Does Magnesium Help With Inflammation?

Inflammation has become a buzzword that everyone tosses around — but what does it really mean? And is there any way to treat it naturally? According to science, magnesium may help.

Inflammation is actually a natural response to bodily harm, such as cutting your finger or getting the flu (via Harvard Health Publishing). White blood cells are sent to the affected area to protect it, causing swelling and redness. This is acute inflammation, and it's a necessary bodily function. Chronic inflammation, however, occurs when other unwanted substances enter the body, such as cigarette smoke toxins or excess belly fat. This can eventually affect the arteries, leading to buildup of fatty plaque and possible blood clotting, heart attack, or stroke.

Inflammation can be tested with a blood test that measures C-reactive protein (CRP), a sign of inflammation (via Harvard Health Publishing). Studies have shown that men with higher levels of CRP were three times more likely to suffer from a heart attack and twice as likely to have a stroke, compared to men with little to no inflammation.

According to Cleveland Clinic, chronic inflammation is associated with conditions such as Alzheimer's disease, cancer, asthma, heart disease, rheumatoid arthritis, and type 2 diabetes. So how can we treat it?

Can magnesium help?

In a 2014 review published in Current Opinion in Clinical Nutrition and Metabolic Care, it was found that people who are deficient in magnesium have elevated CRP levels, indicating high inflammation. Low dietary intake of magnesium was therefore associated with chronic inflammation.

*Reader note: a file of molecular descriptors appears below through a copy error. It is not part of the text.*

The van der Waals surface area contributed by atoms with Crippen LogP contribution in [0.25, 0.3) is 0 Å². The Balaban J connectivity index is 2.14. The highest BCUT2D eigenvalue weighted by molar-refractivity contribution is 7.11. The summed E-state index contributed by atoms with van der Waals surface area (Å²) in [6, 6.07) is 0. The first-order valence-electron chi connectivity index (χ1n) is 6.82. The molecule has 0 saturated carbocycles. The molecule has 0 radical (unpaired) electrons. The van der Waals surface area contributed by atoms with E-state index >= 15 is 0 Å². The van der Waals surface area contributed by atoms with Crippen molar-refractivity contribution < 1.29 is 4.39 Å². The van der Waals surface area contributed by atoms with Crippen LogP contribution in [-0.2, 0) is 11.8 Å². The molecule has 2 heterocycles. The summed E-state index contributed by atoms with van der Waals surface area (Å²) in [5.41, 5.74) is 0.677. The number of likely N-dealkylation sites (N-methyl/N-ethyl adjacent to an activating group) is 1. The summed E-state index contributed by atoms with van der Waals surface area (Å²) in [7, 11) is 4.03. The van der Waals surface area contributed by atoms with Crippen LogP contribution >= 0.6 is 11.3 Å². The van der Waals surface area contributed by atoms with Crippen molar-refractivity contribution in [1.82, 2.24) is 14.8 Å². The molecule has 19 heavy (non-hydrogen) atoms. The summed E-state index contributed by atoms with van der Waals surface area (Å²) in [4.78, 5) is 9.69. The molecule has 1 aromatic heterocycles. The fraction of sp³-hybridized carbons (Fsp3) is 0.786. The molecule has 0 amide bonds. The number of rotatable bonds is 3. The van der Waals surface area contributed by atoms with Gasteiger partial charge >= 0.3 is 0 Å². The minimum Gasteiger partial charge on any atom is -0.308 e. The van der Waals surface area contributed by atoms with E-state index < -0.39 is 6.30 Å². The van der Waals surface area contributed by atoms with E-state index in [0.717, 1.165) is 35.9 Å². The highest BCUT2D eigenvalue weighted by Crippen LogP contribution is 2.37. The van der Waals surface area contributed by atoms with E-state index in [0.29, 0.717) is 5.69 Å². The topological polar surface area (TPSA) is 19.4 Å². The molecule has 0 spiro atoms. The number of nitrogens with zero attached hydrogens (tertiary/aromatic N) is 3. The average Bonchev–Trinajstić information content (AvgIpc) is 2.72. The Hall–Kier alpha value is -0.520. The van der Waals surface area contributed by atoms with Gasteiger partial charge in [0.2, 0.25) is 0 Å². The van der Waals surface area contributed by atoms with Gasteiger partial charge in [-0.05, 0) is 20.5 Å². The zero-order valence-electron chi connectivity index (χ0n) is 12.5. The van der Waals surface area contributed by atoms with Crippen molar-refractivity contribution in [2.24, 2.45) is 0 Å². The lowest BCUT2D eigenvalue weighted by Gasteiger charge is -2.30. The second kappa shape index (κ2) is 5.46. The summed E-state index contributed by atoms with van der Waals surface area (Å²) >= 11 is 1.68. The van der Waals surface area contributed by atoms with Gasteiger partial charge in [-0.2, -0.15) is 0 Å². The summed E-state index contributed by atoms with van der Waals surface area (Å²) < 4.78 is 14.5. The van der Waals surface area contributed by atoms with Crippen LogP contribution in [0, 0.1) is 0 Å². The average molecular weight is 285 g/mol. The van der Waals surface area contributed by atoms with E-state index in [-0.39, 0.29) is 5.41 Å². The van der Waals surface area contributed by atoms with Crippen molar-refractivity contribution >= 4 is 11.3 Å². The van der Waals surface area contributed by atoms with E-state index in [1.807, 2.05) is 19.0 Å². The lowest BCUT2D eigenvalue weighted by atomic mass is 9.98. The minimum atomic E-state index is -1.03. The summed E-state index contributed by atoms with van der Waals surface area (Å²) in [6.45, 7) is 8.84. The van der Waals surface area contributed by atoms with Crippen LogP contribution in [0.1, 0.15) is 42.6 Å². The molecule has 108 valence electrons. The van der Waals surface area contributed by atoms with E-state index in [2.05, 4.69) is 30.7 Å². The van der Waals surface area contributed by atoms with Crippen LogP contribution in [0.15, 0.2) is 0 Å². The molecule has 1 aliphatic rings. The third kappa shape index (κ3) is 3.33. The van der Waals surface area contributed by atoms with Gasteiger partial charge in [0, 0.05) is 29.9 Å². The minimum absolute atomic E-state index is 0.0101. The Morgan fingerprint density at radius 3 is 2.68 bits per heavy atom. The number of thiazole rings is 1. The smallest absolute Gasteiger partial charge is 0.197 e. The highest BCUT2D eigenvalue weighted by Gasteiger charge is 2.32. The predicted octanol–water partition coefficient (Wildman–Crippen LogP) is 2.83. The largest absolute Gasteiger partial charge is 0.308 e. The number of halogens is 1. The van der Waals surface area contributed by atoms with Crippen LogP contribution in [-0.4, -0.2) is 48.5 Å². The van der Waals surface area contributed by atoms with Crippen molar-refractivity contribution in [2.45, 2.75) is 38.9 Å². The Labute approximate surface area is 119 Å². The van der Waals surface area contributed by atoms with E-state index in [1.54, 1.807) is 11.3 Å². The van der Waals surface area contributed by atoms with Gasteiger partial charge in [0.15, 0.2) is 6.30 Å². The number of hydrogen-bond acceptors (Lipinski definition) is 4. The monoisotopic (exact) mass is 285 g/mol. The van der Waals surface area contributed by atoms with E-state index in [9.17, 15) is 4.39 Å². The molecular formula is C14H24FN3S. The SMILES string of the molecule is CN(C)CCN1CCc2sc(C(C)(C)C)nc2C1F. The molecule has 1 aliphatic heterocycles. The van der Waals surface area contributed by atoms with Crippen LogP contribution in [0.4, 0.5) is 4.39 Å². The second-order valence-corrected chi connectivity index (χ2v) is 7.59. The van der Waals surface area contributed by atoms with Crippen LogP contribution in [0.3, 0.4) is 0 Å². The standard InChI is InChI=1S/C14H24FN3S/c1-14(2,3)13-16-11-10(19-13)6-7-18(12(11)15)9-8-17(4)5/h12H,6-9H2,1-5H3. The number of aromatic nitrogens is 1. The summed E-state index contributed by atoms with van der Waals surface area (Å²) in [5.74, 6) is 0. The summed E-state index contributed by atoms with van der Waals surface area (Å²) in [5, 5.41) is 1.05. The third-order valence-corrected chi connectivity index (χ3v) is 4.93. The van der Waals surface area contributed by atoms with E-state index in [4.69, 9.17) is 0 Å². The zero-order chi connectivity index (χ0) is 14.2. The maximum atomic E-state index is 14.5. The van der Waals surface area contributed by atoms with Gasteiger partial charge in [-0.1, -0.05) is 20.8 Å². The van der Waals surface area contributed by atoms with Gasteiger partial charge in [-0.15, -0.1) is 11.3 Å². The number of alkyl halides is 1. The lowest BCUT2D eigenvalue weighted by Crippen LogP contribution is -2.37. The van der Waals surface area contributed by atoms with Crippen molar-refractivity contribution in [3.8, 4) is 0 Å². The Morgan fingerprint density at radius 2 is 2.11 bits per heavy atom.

A 2010 study by the International Society for the Development of Research on Magnesium showed that people who have low magnesium and chronic inflammation could find relief by increasing their magnesium intake.

Magnesium is an important mineral in the body that helps the functioning of things like nerves, bones, and muscles (via WebMD). You can increase your magnesium levels by eating magnesium-rich foods, such as legumes, whole grains, chocolate, some dairy products, nuts, and seeds. While you can also take a magnesium supplement, some doctors recommend focusing on dietary sources, as there's caution against taking too much of a supplement (via Mayo Clinic). Too much could cause nausea, diarrhea, and abdominal cramping, and could interact with some medications.